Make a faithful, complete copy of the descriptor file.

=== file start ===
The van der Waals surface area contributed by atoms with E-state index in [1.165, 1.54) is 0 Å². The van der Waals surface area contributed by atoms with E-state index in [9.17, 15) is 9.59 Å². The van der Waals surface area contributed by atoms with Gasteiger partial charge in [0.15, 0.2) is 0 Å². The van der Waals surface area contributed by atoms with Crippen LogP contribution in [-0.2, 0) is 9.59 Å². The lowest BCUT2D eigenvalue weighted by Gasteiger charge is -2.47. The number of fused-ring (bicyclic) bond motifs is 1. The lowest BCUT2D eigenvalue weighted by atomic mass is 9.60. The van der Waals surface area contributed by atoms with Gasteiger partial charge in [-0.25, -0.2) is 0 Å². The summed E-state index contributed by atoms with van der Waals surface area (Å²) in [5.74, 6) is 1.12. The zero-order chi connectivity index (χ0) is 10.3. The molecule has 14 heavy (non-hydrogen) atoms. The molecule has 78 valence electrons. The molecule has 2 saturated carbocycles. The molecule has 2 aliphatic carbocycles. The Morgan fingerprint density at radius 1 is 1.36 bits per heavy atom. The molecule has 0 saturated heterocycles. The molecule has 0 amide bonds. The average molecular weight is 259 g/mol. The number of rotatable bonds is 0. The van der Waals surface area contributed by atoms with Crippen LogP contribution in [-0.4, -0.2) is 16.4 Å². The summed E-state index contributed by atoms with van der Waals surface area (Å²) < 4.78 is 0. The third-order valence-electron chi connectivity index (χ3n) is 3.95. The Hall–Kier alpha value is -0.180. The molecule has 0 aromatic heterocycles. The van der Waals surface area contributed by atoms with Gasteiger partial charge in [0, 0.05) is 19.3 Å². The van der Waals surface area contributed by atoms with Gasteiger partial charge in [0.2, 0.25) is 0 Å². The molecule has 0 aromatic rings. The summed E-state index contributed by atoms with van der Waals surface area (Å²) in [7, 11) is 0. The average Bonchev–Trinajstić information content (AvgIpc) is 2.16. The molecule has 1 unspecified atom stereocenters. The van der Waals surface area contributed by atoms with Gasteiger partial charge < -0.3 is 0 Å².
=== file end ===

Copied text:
The van der Waals surface area contributed by atoms with E-state index in [1.165, 1.54) is 0 Å². The van der Waals surface area contributed by atoms with E-state index in [9.17, 15) is 9.59 Å². The van der Waals surface area contributed by atoms with Gasteiger partial charge in [0.15, 0.2) is 0 Å². The van der Waals surface area contributed by atoms with Crippen LogP contribution in [-0.2, 0) is 9.59 Å². The lowest BCUT2D eigenvalue weighted by Gasteiger charge is -2.47. The number of fused-ring (bicyclic) bond motifs is 1. The lowest BCUT2D eigenvalue weighted by atomic mass is 9.60. The van der Waals surface area contributed by atoms with Gasteiger partial charge in [-0.25, -0.2) is 0 Å². The summed E-state index contributed by atoms with van der Waals surface area (Å²) in [5.74, 6) is 1.12. The zero-order chi connectivity index (χ0) is 10.3. The molecule has 14 heavy (non-hydrogen) atoms. The molecule has 78 valence electrons. The molecule has 2 saturated carbocycles. The molecule has 2 aliphatic carbocycles. The Morgan fingerprint density at radius 1 is 1.36 bits per heavy atom. The molecule has 0 saturated heterocycles. The molecule has 0 amide bonds. The average molecular weight is 259 g/mol. The number of rotatable bonds is 0. The van der Waals surface area contributed by atoms with Crippen LogP contribution in [-0.4, -0.2) is 16.4 Å². The summed E-state index contributed by atoms with van der Waals surface area (Å²) < 4.78 is 0. The third-order valence-electron chi connectivity index (χ3n) is 3.95. The Hall–Kier alpha value is -0.180. The molecule has 0 aromatic heterocycles. The van der Waals surface area contributed by atoms with Gasteiger partial charge in [0, 0.05) is 19.3 Å². The van der Waals surface area contributed by atoms with Gasteiger partial charge in [0.2, 0.25) is 0 Å². The molecule has 0 aromatic rings. The summed E-state index contributed by atoms with van der Waals surface area (Å²) in [7, 11) is 0. The average Bonchev–Trinajstić information content (AvgIpc) is 2.16. The molecule has 1 unspecified atom stereocenters. The van der Waals surface area contributed by atoms with Gasteiger partial charge < -0.3 is 0 Å².